• filauziofilauzio Posts: 1,369 ✭✭✭✭✭
    Yes, we all are now multitasking, @mheredge; when in your car, you can keep watching your film, answering a telephone call, taking a look at your email, even driving it.
    I hope your metabolism wouldn't become multitasking as well. It might assimilate your calories while lazily looking up at its social media' s community.
  • mheredgemheredge Wordsmith Here and therePosts: 24,539 mod
    Horrors! I would hope I wouldn't be watching a movie, answering the phone or looking at my email while driving @filauzio. These are precisely the things the traffic cops should be trying to stamp out.

    I think our digestive systems are very bad at multitasking. In fact if you get too distracted from eating (because you're watching a movie, answering the phone and reading your emails all at once), then this is a recipe for indigestion.
  • filauziofilauzio Posts: 1,369 ✭✭✭✭✭
    edited February 2015
    Yes, @mheredge, " horrors " is the comment I also would have used for this kind of habit. When I got my driving license, I was taught to keep both my hands on the wheel, keep my safety belt well fastened and not to be distracted from whatever.
    Now it seems that the act of driving is the last thing you have to take care of.
    However, I think that your digestive system, when it comes to certain situations, is actually multitasking.
    For example when you're allowed to have a break from work. You're not completely relaxed and free of thoughts; furthermore you have to listen to your colleagues' speech and jokes, and to take a look at the clock.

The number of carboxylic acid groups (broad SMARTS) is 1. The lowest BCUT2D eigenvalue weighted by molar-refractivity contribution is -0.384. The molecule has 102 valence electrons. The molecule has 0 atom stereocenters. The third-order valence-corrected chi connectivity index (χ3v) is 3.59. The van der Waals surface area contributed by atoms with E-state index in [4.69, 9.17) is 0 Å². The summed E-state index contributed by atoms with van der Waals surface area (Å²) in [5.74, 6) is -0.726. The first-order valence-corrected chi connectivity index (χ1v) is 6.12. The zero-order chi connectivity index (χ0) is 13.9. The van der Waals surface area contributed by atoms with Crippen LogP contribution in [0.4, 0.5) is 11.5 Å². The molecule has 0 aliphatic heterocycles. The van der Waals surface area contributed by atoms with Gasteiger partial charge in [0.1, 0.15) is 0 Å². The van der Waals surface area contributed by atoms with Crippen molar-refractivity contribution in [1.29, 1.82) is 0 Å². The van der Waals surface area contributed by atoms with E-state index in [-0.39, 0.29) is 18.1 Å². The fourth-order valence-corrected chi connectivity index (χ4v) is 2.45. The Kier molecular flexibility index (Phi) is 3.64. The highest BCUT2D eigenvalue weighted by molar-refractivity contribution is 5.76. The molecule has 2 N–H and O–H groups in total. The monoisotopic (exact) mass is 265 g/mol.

You have a real choice to get indigestion, no matter what you're eating.
    I think this is a problem, I mean if you're supposed to fill your hole in the stomach, and it isn't a simple coffee break.
    How long should it last ? I think this is an interesting topic.
    If it was just a few grasshoppers, maybe...

    -----------------------

    Yes, Marianne, " horrors " is the word I would have used for this kind of habit. When I got my driving license, I was taught to keep both hands on the wheel, keep my safety belt well fastened and not to be distracted by anything. Now it seems that the act of driving is the last thing you have to take care of. However, I think that in certain situations, your digestive system is actually multitasking.

    For example; when you're allowed to have a break from work, you're not completely relaxed and free of thoughts; furthermore you have to listen to your colleagues' speech and jokes, and to take a look at the clock from time to time. You run a real risk of getting indigestion, no matter what you're eating.

    I think this is a problem, I mean if you're supposed to fill the hole in your stomach, and it isn't a simple coffee break. How long should it last?

    I think this is an interesting topic.

    If it was just a few grasshoppers, maybe...
    Post edited by Lynne on
  • mheredgemheredge Wordsmith Here and therePosts: 24,539 mod
    Snacking on fried on grasshoppers could well be very healthy @filauzio. If you're eating healthy snacks, it is said that eating smaller meals and more often is much more healthy for you. But getting away for all the distractions and really taking a break while you eat is sooooo important @filauzio. If you're grabbing a quick sarnie between rushing from one thing to another or eating at your desk while you carry on working is definitely NOT good.